Friday, April 03, 2009

Simple Price Book

When it comes to saving money on groceries, knowing your prices is key.

You don't have to know all the prices of everything in every area grocery store. But you should become familiar with the lowest prices on the items that you buy regularly.

One way to do this is to keep a price book. In this book, you write down prices on each item that you buy, keeping track of sales prices and getting a feel for what the sale cycles are like, thus telling you when to stock up on that item.

Although this works for a lot of people, it was too difficult for me.

A simple price book works great, however! I use a small journal/notebook that fits in my purse. In this book, I have different food items listed. Usually one or two items per page, so it's not too cluttered. Instead of listing lots of regular prices plus store sales prices, I've listed the lowest regular price that I can find on that item. In some cases, the two lowest prices.

For instance, an 8 ounce block of cheddar cheese costs $1.99 at Aldi making the cheese $3.98 per pound. But Sam's Club has a 5 pound block of cheddar for $10.86 bringing the price down to $2.17 per pound. So naturally, if making a trip to Sam's Club, I will purchase cheese there. But, say that I'm in a hurry and I just need one block of cheese for a recipe and I don't feel like driving to another town for Sam's Club for cheese. Then I'll purchase a block at Aldi, since that's the lowest regular price for cheese that I've found.(Unless a quick glance through my sales ads tells me that another store has cheese on sale at a lower price.)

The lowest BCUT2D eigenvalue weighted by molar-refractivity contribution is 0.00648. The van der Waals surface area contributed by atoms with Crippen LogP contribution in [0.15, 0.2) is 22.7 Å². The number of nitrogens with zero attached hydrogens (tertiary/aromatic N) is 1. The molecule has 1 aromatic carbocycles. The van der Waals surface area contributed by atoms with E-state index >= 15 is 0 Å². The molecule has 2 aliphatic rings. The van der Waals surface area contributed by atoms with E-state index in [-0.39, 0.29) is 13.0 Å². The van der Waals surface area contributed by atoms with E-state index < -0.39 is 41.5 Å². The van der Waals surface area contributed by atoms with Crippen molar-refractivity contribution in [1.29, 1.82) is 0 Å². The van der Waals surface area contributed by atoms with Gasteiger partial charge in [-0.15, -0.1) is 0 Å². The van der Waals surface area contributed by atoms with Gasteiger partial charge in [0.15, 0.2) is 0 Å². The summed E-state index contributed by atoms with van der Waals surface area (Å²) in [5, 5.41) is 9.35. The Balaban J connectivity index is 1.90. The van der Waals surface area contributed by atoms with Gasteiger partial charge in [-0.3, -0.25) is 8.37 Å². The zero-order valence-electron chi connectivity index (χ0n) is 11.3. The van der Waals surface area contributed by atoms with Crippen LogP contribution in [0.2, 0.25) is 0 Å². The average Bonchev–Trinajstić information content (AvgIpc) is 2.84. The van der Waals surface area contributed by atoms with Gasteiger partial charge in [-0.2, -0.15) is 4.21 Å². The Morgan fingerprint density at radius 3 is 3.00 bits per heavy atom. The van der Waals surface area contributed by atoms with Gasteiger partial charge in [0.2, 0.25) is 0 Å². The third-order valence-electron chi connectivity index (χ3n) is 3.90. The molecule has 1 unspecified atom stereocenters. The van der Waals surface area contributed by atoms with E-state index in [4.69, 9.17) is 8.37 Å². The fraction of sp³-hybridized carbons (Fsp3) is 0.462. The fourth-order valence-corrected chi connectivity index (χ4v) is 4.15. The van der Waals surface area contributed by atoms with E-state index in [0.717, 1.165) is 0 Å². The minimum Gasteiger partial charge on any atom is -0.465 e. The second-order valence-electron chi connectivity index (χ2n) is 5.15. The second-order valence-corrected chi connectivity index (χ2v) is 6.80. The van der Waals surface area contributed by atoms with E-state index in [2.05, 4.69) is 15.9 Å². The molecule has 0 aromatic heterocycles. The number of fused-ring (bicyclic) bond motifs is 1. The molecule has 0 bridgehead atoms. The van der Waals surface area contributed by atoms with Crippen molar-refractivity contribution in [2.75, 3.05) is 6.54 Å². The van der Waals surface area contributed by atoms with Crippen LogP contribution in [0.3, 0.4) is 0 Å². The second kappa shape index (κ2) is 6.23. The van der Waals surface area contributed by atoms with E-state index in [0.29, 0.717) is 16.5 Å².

Having this written down really helps me to remember. Continuing on the price of cheese, Food Lion has 8 ounce blocks of cheese on sale 3/$5 this week or $1.66 each. That's a $.33 cent savings from the Aldi cheese. Wow! I should stock up, right? Wrong. Since I'm making a trip to Sam's Club anyways, I'll get the cheese there where it still is $2.17 a pound vs. the Food Lion price of $3.32 per pound.

In my price book, I have written:

Cheddar Cheese
--Aldi- 8-oz. for $1.99= $3.98 per pound.
--Sam's Club-5 pounds for $10.86= $2.17 per pound.

Mozzarella Cheese
--Aldi-8 oz. for $1.99= $3.98 per pound.
--Sam's Club-5 pounds for $8.82 = $1.76 per pound.

Sour Cream
--Aldi- 16 oz. for $.99
--Sam's Club- 5 pound tub for $4.86= $.97 a pound
Sour cream isn't that big of savings at Sam's Club. So sometimes, I get it there and other times not. I often have coupons for Daisy sour cream which will make it nearly free at another store combined with a good sale.

I can tell at a glance what is the lowest price. It's simple, uncluttered and doesn't take a lot of time and effort to maintain.

So that's how keeping track of the regular prices can save you money. After a little while you'll be able to tell at a glance whether or not the brightly-colored sale ads are going to really save you money. You'll know if something is at a good stock-up price. This also helps you to determine whether or not "big box" stores such as Sam's Club or Costco are really going to save you money.